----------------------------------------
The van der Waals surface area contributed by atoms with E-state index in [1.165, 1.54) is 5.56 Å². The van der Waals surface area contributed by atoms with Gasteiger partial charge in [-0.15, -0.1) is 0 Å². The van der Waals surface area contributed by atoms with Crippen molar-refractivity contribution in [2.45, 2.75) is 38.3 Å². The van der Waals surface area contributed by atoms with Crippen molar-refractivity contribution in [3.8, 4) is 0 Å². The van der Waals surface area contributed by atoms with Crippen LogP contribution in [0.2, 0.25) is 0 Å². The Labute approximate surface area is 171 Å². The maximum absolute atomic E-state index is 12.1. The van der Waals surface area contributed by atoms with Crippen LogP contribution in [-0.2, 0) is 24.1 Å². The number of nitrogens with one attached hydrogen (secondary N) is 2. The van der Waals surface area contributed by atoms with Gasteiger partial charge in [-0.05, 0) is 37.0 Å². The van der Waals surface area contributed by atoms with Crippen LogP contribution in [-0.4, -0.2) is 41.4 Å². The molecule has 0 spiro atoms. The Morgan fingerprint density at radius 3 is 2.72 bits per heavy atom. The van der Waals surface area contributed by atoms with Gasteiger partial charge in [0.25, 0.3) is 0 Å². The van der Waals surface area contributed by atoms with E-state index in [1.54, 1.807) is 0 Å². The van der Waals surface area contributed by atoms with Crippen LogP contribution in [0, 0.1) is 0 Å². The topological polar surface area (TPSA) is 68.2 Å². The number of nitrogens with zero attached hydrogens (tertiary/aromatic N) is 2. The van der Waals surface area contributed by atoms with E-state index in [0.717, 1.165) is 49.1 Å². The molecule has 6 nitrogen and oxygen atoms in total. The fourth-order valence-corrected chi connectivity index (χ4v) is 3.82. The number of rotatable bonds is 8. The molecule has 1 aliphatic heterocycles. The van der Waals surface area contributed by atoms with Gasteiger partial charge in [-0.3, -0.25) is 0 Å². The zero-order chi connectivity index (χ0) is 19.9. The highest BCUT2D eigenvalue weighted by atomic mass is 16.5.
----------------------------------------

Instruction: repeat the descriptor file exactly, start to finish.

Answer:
The van der Waals surface area contributed by atoms with E-state index in [1.165, 1.54) is 5.56 Å². The van der Waals surface area contributed by atoms with Gasteiger partial charge in [-0.15, -0.1) is 0 Å². The van der Waals surface area contributed by atoms with Crippen molar-refractivity contribution in [2.45, 2.75) is 38.3 Å². The van der Waals surface area contributed by atoms with Crippen molar-refractivity contribution in [3.8, 4) is 0 Å². The van der Waals surface area contributed by atoms with Crippen LogP contribution in [0.2, 0.25) is 0 Å². The Labute approximate surface area is 171 Å². The maximum absolute atomic E-state index is 12.1. The van der Waals surface area contributed by atoms with Crippen LogP contribution in [-0.2, 0) is 24.1 Å². The number of nitrogens with one attached hydrogen (secondary N) is 2. The van der Waals surface area contributed by atoms with Gasteiger partial charge in [-0.05, 0) is 37.0 Å². The van der Waals surface area contributed by atoms with Crippen LogP contribution in [-0.4, -0.2) is 41.4 Å². The molecule has 0 spiro atoms. The Morgan fingerprint density at radius 3 is 2.72 bits per heavy atom. The van der Waals surface area contributed by atoms with Gasteiger partial charge in [0.25, 0.3) is 0 Å². The van der Waals surface area contributed by atoms with E-state index in [1.54, 1.807) is 0 Å². The van der Waals surface area contributed by atoms with Crippen LogP contribution in [0, 0.1) is 0 Å². The topological polar surface area (TPSA) is 68.2 Å². The number of nitrogens with zero attached hydrogens (tertiary/aromatic N) is 2. The van der Waals surface area contributed by atoms with E-state index in [0.717, 1.165) is 49.1 Å². The molecule has 6 nitrogen and oxygen atoms in total. The fourth-order valence-corrected chi connectivity index (χ4v) is 3.82. The number of rotatable bonds is 8. The molecule has 1 aliphatic heterocycles. The van der Waals surface area contributed by atoms with Gasteiger partial charge in [-0.3, -0.25) is 0 Å². The zero-order chi connectivity index (χ0) is 19.9. The highest BCUT2D eigenvalue weighted by atomic mass is 16.5.